ESL IceBreaker Classroom Activities for International Students

Written By Eliot Levine

It’s the first day of classes at your school. Your English Language Learner (ELL) students are nervous, as they’re about to begin classes with almost all native English-speaking students in a foreign country. Will the teacher ask them to speak out loud? Will the teacher ask them to introduce themselves to the class? What if students can’t understand their accent? Will students laugh? The English as a Second Language (ESL) students at your school will indeed face these challenges over the first few days of classes.

As their teacher and mentor, you can help your non-native English-speaking students feel welcomed in their new environment with, of course, a warm and friendly attitude. Additionally, try incorporating some fun icebreakers during class to ease the first-day jitters. You may be familiar with some of the following activities, but you may pick up some great new tips, too!

Icebreaker #1 - The Telephone Game

Maybe you recall this one from a childhood party. One person whispers a short story (the teacher should probably do this, at least the first time) to the person next to her/him. The second person whispers to the next person, and so on until the last person shares with the whole class what he/she just heard. It can be quite comical what the final person says! Before starting the activity, have the students go around and share their names out loud. This way, the students may recall each other’s’ names and start to grow familiar with one another. You may hear comments like, “Justin said there was a green horse in a seat,” or, “But I said to Justin that there was a greenhouse on the street!” You get the idea!

Icebreaker #2 - Who Am I?

Materials: colored paper, magic markers

Have each student create a name plaque to keep on her/his desk. The card should be big enough for all the class to see. In one section, have the students write their name. In another section, ask the students to draw a small picture that represents themselves (e.g. soccer ball, violin). In the third section, ask them to write a sentence that tells something the student likes (preferably something different from what’s represented in the picture).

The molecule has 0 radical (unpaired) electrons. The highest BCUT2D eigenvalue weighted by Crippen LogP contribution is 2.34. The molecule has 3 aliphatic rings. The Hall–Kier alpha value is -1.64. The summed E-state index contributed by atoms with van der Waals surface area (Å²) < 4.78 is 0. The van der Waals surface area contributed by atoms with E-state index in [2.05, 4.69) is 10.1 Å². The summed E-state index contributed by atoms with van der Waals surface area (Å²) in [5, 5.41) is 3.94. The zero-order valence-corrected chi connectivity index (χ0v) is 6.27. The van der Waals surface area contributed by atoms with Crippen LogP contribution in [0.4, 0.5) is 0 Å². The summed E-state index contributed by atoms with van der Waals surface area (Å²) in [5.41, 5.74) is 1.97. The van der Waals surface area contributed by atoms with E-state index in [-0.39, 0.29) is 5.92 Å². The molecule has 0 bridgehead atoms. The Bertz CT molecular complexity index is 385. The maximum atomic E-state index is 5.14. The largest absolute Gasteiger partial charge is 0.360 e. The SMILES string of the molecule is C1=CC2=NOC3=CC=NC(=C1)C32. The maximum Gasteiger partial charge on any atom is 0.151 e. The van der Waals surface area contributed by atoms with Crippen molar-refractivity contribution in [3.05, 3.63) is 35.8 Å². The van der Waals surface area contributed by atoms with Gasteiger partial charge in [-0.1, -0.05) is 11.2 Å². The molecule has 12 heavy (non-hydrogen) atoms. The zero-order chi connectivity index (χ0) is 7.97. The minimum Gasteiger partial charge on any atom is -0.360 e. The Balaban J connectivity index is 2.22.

Once the students have completed their name plaques, have them place it on their desks and get up from their seats. The teacher (you!) will then play a song, and the students will walk around the classroom while the music is playing. When the music stops, the students must sit at the desk nearest them. Once everyone is seated, the students will go around introducing the name, picture, and the sentence of the name plaque on their desk, and they will have to try and guess who the plaque belongs to! If the guess is correct, great! In this case, the guesser will return the plaque to the owner. If the guess was incorrect, the teacher will ask the owner of the name card to identify herself/ himself, and the guesser will return the name card to the owner. Once the exchange is complete, the music starts all over again and the process repeats until all students are seated with their own name plaques. Students love this activity!

Icebreaker #3 - Where Did I Go?

Materials: Index cards, pencils

On the index card, each student writes the favorite place they have ever visited. The teacher collects everyone’s papers then reads them out loud one at a time, without revealing who wrote it. The other students then try to guess who wrote it. In this manner, the students learn something interesting about each other.

These are just a few examples of classroom icebreakers your teachers may use. The teachers may tweak the details to however they see fit to make these activities even more creative and engaging. It’s our hope that they’ll share these ideas with other teachers at your school. Altogether, your school will be a stronger, more welcoming community for all those who enter.



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